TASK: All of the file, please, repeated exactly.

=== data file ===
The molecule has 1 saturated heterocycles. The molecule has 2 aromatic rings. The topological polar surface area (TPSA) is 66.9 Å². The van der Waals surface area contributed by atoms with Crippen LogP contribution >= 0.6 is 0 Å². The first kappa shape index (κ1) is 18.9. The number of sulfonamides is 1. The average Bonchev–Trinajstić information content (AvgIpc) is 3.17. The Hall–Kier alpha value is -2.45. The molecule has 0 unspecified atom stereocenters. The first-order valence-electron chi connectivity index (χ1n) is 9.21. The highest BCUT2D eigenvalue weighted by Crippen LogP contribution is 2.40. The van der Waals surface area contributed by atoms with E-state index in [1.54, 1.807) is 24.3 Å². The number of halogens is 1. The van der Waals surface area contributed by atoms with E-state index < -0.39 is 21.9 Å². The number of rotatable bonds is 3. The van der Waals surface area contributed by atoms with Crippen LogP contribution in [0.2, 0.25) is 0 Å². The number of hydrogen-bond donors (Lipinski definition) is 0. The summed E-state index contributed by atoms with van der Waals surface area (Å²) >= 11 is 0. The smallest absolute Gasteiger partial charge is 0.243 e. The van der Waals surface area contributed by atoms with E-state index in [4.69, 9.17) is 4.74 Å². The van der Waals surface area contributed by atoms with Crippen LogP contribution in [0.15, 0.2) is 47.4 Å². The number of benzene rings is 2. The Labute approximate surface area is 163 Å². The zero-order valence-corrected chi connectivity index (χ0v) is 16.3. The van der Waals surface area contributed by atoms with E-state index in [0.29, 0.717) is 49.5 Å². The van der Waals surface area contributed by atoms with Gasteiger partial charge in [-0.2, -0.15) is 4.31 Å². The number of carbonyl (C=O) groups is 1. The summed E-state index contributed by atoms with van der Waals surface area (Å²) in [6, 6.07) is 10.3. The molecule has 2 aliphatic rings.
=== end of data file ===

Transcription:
The molecule has 1 saturated heterocycles. The molecule has 2 aromatic rings. The topological polar surface area (TPSA) is 66.9 Å². The van der Waals surface area contributed by atoms with Crippen LogP contribution >= 0.6 is 0 Å². The first kappa shape index (κ1) is 18.9. The number of sulfonamides is 1. The average Bonchev–Trinajstić information content (AvgIpc) is 3.17. The Hall–Kier alpha value is -2.45. The molecule has 0 unspecified atom stereocenters. The first-order valence-electron chi connectivity index (χ1n) is 9.21. The highest BCUT2D eigenvalue weighted by Crippen LogP contribution is 2.40. The van der Waals surface area contributed by atoms with E-state index in [1.54, 1.807) is 24.3 Å². The number of halogens is 1. The van der Waals surface area contributed by atoms with E-state index < -0.39 is 21.9 Å². The number of rotatable bonds is 3. The van der Waals surface area contributed by atoms with Crippen LogP contribution in [0.2, 0.25) is 0 Å². The number of hydrogen-bond donors (Lipinski definition) is 0. The summed E-state index contributed by atoms with van der Waals surface area (Å²) >= 11 is 0. The smallest absolute Gasteiger partial charge is 0.243 e. The van der Waals surface area contributed by atoms with E-state index in [4.69, 9.17) is 4.74 Å². The van der Waals surface area contributed by atoms with Crippen LogP contribution in [0.15, 0.2) is 47.4 Å². The number of benzene rings is 2. The Labute approximate surface area is 163 Å². The zero-order valence-corrected chi connectivity index (χ0v) is 16.3. The van der Waals surface area contributed by atoms with E-state index in [0.29, 0.717) is 49.5 Å². The van der Waals surface area contributed by atoms with Gasteiger partial charge in [-0.2, -0.15) is 4.31 Å². The number of carbonyl (C=O) groups is 1. The summed E-state index contributed by atoms with van der Waals surface area (Å²) in [6, 6.07) is 10.3. The molecule has 2 aliphatic rings.